2.2 "Max Warp," by Jonathan Morris (2008), 60 minutes

The Doctor and Lucie Miller (Sheridan Smith, playing a companion original to the audio dramas) embed themselves in a show about spaceships (a la Top Gear) to figure out what happened during an on-air accident. Fast-paced, utterly hilarious hijinks ensue, only to conclude with the kind of ending that keeps on...not ending.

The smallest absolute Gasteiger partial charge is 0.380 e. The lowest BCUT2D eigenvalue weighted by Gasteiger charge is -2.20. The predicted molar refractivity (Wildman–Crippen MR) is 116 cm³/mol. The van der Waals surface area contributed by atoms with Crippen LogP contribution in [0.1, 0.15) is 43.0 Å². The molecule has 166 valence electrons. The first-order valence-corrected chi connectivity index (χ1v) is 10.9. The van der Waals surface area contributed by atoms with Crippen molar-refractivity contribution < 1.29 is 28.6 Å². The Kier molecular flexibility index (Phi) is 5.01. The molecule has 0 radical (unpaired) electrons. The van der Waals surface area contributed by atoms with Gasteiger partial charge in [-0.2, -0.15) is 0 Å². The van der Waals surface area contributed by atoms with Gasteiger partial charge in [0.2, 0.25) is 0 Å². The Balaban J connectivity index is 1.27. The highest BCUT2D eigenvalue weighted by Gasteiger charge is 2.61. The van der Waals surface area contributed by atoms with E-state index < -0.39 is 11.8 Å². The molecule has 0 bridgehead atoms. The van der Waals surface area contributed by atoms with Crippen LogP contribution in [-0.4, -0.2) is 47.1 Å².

The perfection of this short episode lies not in its rich, meaningful denseness, as my previous selections do. Instead, I'm recommending it because it is very funny, and because it explodes pretty much every SF and mystery trope out there, from the red herring to the warring aliens to the weird robot to the "I suppose you wonder why I've gathered you all together" climax. Little details make the audio: Lucie's wild guesswork as she tries to stop a spaceship she's on from crashing; the Doctor's assumption that a robot might be controlled with a key fob; the board where cool spaceships are listed, just because they're cool; the silly PA announcements in the background; the hilarious alien, with an obscure accent and a spore cycle. This audio drama also stands out because of its pitch-perfect casting. Other episodes may plumb the depths of the Doctor's soul, but here he gets to play detective and handle ridiculous situations, and it's a genuine pleasure to hear it so well done.